Part of keeping patients safe is making sure they have the proper at-home care, which in some cases is preferable to hospital stays.
It may be a counterintuitive notion, but rarely is there rest for those patients staying in a hospital. Constant interruptions from doctors and nurses, orderlies and phlebotomists, visitors and other patients all prevent patients from getting the rest they need to heal.
Sometimes after getting the necessary treatment, the best place to recuperate is at home.
“It’s more relaxing for the patient in a familiar environment, and research shows that patients recover better at home and are less susceptible to infection at their places of residence,” said Mike Ellis with Henry Ford Hospital’s Henry Ford at Home program.
Henry Ford at Home is a program designed to offer patients all the products and services they could need in their home from one location.
It offers Medicare-certified home health care, which includes nursing, physical therapy, occupational therapy, speech therapy, medical social services, home health aides, and dietitians.
Health products are offered, as well, and include oxygen and respiratory services, mobility devices such as walkers and wheelchairs, wound care supplies, and other necessary equipment to take care of someone at home, including hospital beds.
Home infusion services are also available.
“If a patient needs (intravenous) antibiotics or medications in the home, we can provide that,” Ellis said. “We also have e-home care that is a division which uses technology such as personal emergency response system medical dispensers. We use tele-health equipment in patients at home to keep them safe while they are in their own residence.”
The whole point of the program is to keep patients comfortable in their home while still continuing to receive the exemplary care that they would expect at the hospital.
“The service you come to expect from Henry Ford hospitals, we want to extend that service into the home and the community,” Ellis said. “We want to keep patients safe and independent in (their) place of residence. Seniors want to stay out of the hospital as much as possible and live as independently and as securely as they can. Independence is a major issue for the senior population. And the expertise of not only our clinical but technical and equipment team can keep them safe and independent in their homes for longer periods of time.”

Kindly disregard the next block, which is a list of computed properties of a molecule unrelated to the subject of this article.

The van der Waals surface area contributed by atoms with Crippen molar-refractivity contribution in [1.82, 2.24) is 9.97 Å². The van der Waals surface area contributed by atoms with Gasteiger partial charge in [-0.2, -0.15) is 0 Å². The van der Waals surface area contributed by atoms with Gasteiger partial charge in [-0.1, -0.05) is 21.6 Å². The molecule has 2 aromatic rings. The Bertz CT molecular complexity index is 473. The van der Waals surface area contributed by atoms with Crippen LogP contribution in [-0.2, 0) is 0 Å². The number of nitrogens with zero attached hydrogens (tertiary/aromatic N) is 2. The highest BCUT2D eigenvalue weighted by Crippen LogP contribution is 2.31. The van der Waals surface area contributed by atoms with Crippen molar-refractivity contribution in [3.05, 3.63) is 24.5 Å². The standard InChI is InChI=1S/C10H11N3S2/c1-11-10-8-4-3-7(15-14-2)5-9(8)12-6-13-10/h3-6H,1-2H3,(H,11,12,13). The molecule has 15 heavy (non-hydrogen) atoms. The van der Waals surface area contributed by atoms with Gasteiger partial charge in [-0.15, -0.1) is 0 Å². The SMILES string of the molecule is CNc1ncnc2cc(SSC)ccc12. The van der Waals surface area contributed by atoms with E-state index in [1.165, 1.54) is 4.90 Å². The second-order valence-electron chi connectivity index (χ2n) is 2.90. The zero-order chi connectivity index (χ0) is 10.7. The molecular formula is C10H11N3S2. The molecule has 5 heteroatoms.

Henry Ford currently has 17 locations that offer Henry Ford at Home, and Henry Ford West Bloomfield Hospital is one of them.
According to Ellis, Henry Ford has been in the home health care business for over 30 years and is the largest provider of in-home services in Michigan.
“It’s absolutely beneficial for seniors,” Ellis said. “We have some of the highest clinical ratings in patient satisfaction outcomes in the industry with our home care program. I think it’s because of a combination of all the services we offer. It depends on the patient’s conditions and needs, and by offering all services under one location, we are able to meet and customize towards the patient’s needs.”
For more information on the Henry Ford at Home program in West Bloomfield, call 248-661-7935.
Another person who is familiar with benefits of in-residence care is Dr. Adil Arabbo, the chief of family medicine at DMC Huron Valley-Sinai Hospital.
“I think any time you’re not hospitalizing patients, and they are staying in their own home and a familiar environment, it improves the patient’s quality of life,” Arabbo said.
In addition to seeing seniors in his office, he and his Care with Compassion Physician Group make visits a couple days a week to patients in the comfort of their own homes, provided that they live in an assisted living facility or senior apartment complex.
“We don’t make house calls to individual residences,” he said.
Arabbo and his group work along with Huron Valley-Sinai to coordinate care.
“We work closely with Huron Valley to be able to monitor residents as soon as they get in the hospital so that we can discharge and bring them back to their place of residence as soon as possible.
“When we see residents at their homes, we are looking for things to work on and pay attention to in order to decrease hospitalization, emergency room visits, and to improve the quality of life,” Arabbo said. “The approach is beneficial in that it gets patients back into their own environment quicker. Typically, when you don’t have something in place such as a continuum of community between the hospital and the doctor managing at home, the patient will have continued relapses. The patient will keep going to the emergency room for sometimes unnecessary visits. By visiting patients at their place of residence, we are staying ahead of the curve because we are monitoring and taking care of issues that often result in hospital visits.”